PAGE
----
Friday, April 2, 2010

A Gate at the Stairs: Metaphor Mania

Like practically everything else in Lorrie Moore's novel, the title A Gate at the Stairs is a metaphor. No matter your station in life, there are always obstacles. But some "obstacles" -- like race, or past mistakes, or ignorance, or preconceived notions -- are harder to climb over than others. In and of itself, that's a great message, but the plot with which Moore frames this idea is such a tangle of subplots, digressions and varying styles, that this idea almost gets lost amidst the din.

In a thinly veiled fictional version of Madison, Wisconsin (Moore teaches at the University of Wisconsin), freshman Tassie Keltjin lands a job as a babysitter for the adopted, mixed-race child of Sarah Brink and her husband Edward. But Sarah and Edward's marriage is rocky, and they have secrets. But Tassie gets a boyfriend who isn't what he seems. But Sarah is a restauranteur. But Tassie's farmer father and Jewish mother are a little kooky. But racism exists, even in a liberal college town. But Tassie's brother is joining the army. But nothing is ever what it seems in a paranoid post-9/11 world.

Moore seems to have the literary version of attention deficit disorder. The style and story shifted so often that it was hard for me as a reader to get comfortable. When Sarah has meetings with other parents of mixed-race children, Moore writes these scenes as pages of modifier-less dialogue. But then the next section might be a long description of flowers and nature, practically bursting with over-adorned, metaphor-laden prose. And even when the plot is moving along, Moore will key off a single word or phrase, and spend a several-paragraph digression making jokes or describing further or generally trying to "wow" you with her words. (Here's an example: "Contents may shift during the flight, we had been told. Would that be good or bad? And what about discontents? Would they shift, too? And what if the oxygen deprivation in the cabin caused one to think in idle spirals and desperate verbal coils like this for the rest of one's life?")

When I did get comfortable enough to slow down or reread to get some of the jokes (like the one above about "contents shifting during flight"), I did enjoy them. Moore is frequently a clever and witty writer. But more often than not, these seemed like spaghetti-at-the-wall gimmicks. If it stuck with the reader, great. If not, well, Moore had amused herself. Similarly, with the multiple themes Moore tries to tease out of her many subplots, there just seemed to be too many balls in the air. Instead of trying to catch one or two of them to give them the appropriate attention and treatment, Moore actually just drops them all. 

So, now this is a bit awkward. I get to announce the winner of my giveaway...of a book I didn't care for. That'll learn me to have a contest for a book before I've read it!  Anyway....and the winner is....Lisa, at bibliophiliac. Congratulations! Also, I'd highly recommend checking out Lisa's blog -- she writes with great enthusiasm and flair, and it's a lot of fun to read!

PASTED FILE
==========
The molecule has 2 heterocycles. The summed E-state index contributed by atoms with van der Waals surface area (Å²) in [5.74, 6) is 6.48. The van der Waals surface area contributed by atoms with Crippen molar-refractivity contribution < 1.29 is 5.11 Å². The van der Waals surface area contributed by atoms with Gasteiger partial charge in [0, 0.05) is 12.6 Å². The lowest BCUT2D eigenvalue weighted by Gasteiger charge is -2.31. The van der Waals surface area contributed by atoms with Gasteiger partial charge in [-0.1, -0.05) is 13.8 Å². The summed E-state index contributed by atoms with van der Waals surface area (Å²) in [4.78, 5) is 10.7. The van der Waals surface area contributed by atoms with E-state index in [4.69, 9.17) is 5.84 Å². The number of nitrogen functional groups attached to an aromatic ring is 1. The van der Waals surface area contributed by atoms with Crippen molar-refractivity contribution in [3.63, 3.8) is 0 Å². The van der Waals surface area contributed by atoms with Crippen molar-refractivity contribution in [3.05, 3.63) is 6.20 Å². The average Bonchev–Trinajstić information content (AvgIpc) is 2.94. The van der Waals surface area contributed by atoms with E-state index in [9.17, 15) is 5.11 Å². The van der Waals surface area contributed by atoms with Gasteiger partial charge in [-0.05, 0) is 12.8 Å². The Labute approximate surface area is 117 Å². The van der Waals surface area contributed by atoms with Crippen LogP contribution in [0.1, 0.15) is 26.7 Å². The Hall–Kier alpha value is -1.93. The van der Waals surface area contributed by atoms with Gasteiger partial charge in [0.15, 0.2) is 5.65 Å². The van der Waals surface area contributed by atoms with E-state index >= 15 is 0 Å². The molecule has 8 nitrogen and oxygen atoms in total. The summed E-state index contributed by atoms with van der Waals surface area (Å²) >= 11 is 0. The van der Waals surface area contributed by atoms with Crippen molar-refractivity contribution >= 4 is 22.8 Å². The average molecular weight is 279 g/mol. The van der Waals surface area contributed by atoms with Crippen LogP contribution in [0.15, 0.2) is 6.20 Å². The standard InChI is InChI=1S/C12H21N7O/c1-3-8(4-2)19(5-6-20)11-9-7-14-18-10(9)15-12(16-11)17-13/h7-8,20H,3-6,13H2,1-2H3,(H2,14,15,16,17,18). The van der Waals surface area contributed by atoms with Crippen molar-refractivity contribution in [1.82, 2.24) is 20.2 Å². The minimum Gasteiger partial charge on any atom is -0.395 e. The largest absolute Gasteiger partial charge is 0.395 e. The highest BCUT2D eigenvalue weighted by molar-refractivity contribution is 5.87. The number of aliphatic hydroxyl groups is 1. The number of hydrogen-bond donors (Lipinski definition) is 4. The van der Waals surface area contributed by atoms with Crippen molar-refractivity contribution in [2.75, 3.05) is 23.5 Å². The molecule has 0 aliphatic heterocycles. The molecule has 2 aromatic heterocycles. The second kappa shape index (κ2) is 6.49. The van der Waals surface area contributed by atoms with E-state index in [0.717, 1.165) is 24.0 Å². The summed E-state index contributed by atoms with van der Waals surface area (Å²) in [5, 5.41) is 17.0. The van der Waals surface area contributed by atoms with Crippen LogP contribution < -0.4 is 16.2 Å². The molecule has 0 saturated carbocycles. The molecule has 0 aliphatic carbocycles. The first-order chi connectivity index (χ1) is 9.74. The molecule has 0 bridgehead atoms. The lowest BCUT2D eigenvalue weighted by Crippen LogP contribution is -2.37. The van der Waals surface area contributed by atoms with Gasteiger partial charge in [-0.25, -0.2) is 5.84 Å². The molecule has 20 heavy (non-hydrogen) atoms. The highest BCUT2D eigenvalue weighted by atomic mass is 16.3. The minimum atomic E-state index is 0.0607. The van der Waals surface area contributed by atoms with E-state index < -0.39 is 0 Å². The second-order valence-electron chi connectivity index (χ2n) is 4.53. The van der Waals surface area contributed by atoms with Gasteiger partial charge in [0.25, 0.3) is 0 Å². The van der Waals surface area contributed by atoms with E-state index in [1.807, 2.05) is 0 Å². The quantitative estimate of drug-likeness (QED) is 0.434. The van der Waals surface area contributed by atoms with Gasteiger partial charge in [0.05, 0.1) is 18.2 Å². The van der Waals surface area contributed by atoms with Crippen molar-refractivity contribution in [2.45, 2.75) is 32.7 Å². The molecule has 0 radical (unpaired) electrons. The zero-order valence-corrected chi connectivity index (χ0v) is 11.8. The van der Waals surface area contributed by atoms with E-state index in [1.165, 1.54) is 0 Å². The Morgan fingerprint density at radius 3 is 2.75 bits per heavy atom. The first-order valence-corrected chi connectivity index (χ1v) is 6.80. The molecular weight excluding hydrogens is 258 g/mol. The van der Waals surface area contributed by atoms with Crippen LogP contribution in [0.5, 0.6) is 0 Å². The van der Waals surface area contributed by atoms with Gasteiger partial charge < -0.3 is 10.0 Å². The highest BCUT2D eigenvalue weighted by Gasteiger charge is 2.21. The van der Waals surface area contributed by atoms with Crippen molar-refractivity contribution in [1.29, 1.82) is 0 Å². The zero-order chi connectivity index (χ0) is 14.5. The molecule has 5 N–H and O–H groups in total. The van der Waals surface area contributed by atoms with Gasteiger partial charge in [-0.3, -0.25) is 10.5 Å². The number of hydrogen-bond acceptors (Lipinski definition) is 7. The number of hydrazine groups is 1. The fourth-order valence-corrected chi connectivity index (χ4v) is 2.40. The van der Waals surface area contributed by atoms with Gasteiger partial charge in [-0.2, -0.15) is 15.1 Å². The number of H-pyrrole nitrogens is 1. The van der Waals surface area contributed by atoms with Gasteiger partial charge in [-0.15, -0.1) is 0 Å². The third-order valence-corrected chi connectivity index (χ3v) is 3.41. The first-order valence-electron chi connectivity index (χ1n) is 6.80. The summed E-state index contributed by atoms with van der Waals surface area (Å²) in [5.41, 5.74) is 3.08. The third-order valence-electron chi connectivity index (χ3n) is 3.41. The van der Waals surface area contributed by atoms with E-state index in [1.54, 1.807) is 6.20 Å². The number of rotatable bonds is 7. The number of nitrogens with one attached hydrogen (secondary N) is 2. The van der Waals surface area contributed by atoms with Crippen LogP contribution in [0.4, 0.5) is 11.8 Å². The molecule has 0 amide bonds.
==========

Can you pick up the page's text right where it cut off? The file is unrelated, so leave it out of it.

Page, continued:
1. There's been quite a divide with this novel. Although many have found the content and form problematic, it's still lauded as an excellent example of, well, the craft.

    Then again, I haven't read it. Ha. I want to mainly because Lorrie Moore has long ago cemented herself as a You Have to Read Me Now Dammit writer.

    Also, you just broke my heart when I learned I hadn't won. Gah. Haha, but congratulations to Lisa. :]

  2. I found your blog via the blog hop. I look forward to reading it. My post is here.

  3. I think this is the first time I've won anything since about the 6th grade, so thanks, Greg. And thanks for recommending my blog! I'm looking forward to reading this novel, and I'll let you know what you think. I'll be contacting you via e-mail. Again, thanks!

  4. I wish Lorrie Moore would put out another short story collection and not a novel, since her novel's just aren't as good. I haven't read this yet, and your review nicely sums up why.

  5. I liked this one by the time I got to the end, though I spent lots of pages wanting to put it down.

    I found you via the Hop and am a new follower.

    BTW, I'm having a contest at my blog. Today is the last chance to become a follower at my blog and leave a comment to try to win one of two $10 Amazon gift certificates. Stop in today!

  6. "If it stuck with the reader, great. If not, well, Moore had amused herself." Makes me think of Ocean's Thirteen. Just to, you know, provide a metaphor. :)

  7. Hmmm, this book is on my wish-list at paperback swap. Methinks I'll take it off the list. Too many books, too little time.

  8. I agree with readerbuzz - I spent a lot of time wondering why I was reading this book and then getting into briefly. A meh read. LOL

    Maggie at tethered mommy dot com

  9. I completely understand what you mean about the distraction of so many subplots. When Sarah hosts her Wednesday night forums, I was a bit confused as to what I was actually supposed to be extracting. Maybe these so called "liberal-free thinkers" were just as clueless as the individuals they had lengthy discussions about. I did enjoy the wit, but I found Sarah and Edward's relationship completely unrealistic and too abrupt.
    Unlike everyone else, I couldn't put it down. I thought she nailed Tassie's character, and perhaps shepaid too much attention to this aspect and left other areas in the grey. I thought it left a lot open to interpretation, and was possibly intentional.